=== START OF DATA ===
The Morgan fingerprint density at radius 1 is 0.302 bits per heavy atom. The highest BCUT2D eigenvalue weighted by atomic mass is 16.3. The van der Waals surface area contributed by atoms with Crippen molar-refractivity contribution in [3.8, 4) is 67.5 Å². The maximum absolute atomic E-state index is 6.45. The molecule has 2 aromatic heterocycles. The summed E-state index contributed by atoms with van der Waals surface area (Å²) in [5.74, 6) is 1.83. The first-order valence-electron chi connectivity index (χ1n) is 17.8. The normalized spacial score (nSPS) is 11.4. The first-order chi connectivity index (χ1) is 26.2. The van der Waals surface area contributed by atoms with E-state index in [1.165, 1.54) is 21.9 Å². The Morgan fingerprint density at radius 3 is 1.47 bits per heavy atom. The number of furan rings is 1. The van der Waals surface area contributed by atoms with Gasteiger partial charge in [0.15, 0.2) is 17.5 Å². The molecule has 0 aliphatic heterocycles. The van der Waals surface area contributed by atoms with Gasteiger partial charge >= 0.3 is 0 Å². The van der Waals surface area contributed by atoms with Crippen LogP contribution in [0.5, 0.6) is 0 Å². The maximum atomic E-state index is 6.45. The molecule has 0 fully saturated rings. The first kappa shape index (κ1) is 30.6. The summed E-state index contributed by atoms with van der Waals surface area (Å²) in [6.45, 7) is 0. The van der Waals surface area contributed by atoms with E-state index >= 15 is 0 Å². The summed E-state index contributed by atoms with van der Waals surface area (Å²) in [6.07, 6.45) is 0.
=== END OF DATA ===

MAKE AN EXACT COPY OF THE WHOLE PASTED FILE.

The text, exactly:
The Morgan fingerprint density at radius 1 is 0.302 bits per heavy atom. The highest BCUT2D eigenvalue weighted by atomic mass is 16.3. The van der Waals surface area contributed by atoms with Crippen molar-refractivity contribution in [3.8, 4) is 67.5 Å². The maximum absolute atomic E-state index is 6.45. The molecule has 2 aromatic heterocycles. The summed E-state index contributed by atoms with van der Waals surface area (Å²) in [5.74, 6) is 1.83. The first-order valence-electron chi connectivity index (χ1n) is 17.8. The normalized spacial score (nSPS) is 11.4. The first-order chi connectivity index (χ1) is 26.2. The van der Waals surface area contributed by atoms with E-state index in [1.165, 1.54) is 21.9 Å². The Morgan fingerprint density at radius 3 is 1.47 bits per heavy atom. The number of furan rings is 1. The van der Waals surface area contributed by atoms with Gasteiger partial charge in [0.15, 0.2) is 17.5 Å². The molecule has 0 aliphatic heterocycles. The van der Waals surface area contributed by atoms with Gasteiger partial charge >= 0.3 is 0 Å². The van der Waals surface area contributed by atoms with Crippen LogP contribution in [0.5, 0.6) is 0 Å². The maximum atomic E-state index is 6.45. The molecule has 0 fully saturated rings. The first kappa shape index (κ1) is 30.6. The summed E-state index contributed by atoms with van der Waals surface area (Å²) in [6.45, 7) is 0. The van der Waals surface area contributed by atoms with E-state index >= 15 is 0 Å². The summed E-state index contributed by atoms with van der Waals surface area (Å²) in [6.07, 6.45) is 0.